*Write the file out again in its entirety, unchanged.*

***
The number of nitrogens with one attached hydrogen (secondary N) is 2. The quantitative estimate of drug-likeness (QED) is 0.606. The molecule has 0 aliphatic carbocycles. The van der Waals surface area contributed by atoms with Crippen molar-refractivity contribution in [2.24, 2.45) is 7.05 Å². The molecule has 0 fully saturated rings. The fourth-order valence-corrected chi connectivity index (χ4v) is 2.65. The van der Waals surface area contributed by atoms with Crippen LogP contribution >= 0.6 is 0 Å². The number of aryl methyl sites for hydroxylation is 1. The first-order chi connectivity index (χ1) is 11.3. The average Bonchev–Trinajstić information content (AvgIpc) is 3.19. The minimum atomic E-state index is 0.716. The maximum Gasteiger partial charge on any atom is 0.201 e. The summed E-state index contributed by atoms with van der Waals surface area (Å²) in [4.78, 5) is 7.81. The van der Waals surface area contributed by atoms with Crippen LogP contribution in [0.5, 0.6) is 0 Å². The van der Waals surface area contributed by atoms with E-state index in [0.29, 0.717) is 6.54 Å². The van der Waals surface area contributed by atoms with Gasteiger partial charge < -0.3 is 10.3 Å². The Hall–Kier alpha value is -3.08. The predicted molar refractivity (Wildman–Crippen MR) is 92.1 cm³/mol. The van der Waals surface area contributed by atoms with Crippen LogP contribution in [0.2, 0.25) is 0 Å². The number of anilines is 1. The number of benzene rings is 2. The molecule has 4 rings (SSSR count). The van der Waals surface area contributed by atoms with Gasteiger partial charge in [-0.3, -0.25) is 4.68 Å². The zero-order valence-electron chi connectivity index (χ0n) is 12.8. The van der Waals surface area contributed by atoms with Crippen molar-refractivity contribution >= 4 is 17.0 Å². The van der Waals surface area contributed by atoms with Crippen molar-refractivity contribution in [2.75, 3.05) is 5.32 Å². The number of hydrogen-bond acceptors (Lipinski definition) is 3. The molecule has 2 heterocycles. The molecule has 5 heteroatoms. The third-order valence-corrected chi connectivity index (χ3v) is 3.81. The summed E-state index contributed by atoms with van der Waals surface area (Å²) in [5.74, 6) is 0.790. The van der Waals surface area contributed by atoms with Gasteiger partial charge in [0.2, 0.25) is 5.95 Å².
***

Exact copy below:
The number of nitrogens with one attached hydrogen (secondary N) is 2. The quantitative estimate of drug-likeness (QED) is 0.606. The molecule has 0 aliphatic carbocycles. The van der Waals surface area contributed by atoms with Crippen molar-refractivity contribution in [2.24, 2.45) is 7.05 Å². The molecule has 0 fully saturated rings. The fourth-order valence-corrected chi connectivity index (χ4v) is 2.65. The van der Waals surface area contributed by atoms with Crippen LogP contribution >= 0.6 is 0 Å². The number of aryl methyl sites for hydroxylation is 1. The first-order chi connectivity index (χ1) is 11.3. The average Bonchev–Trinajstić information content (AvgIpc) is 3.19. The minimum atomic E-state index is 0.716. The maximum Gasteiger partial charge on any atom is 0.201 e. The summed E-state index contributed by atoms with van der Waals surface area (Å²) in [4.78, 5) is 7.81. The van der Waals surface area contributed by atoms with Crippen LogP contribution in [0.5, 0.6) is 0 Å². The van der Waals surface area contributed by atoms with E-state index in [0.29, 0.717) is 6.54 Å². The van der Waals surface area contributed by atoms with Gasteiger partial charge < -0.3 is 10.3 Å². The Hall–Kier alpha value is -3.08. The predicted molar refractivity (Wildman–Crippen MR) is 92.1 cm³/mol. The van der Waals surface area contributed by atoms with Crippen LogP contribution in [0.2, 0.25) is 0 Å². The number of anilines is 1. The number of benzene rings is 2. The molecule has 4 rings (SSSR count). The van der Waals surface area contributed by atoms with Gasteiger partial charge in [-0.3, -0.25) is 4.68 Å². The zero-order valence-electron chi connectivity index (χ0n) is 12.8. The van der Waals surface area contributed by atoms with Crippen molar-refractivity contribution >= 4 is 17.0 Å². The van der Waals surface area contributed by atoms with Crippen molar-refractivity contribution in [2.75, 3.05) is 5.32 Å². The number of hydrogen-bond acceptors (Lipinski definition) is 3. The molecule has 2 heterocycles. The molecule has 5 heteroatoms. The third-order valence-corrected chi connectivity index (χ3v) is 3.81. The summed E-state index contributed by atoms with van der Waals surface area (Å²) in [5.74, 6) is 0.790. The van der Waals surface area contributed by atoms with Gasteiger partial charge in [0.2, 0.25) is 5.95 Å².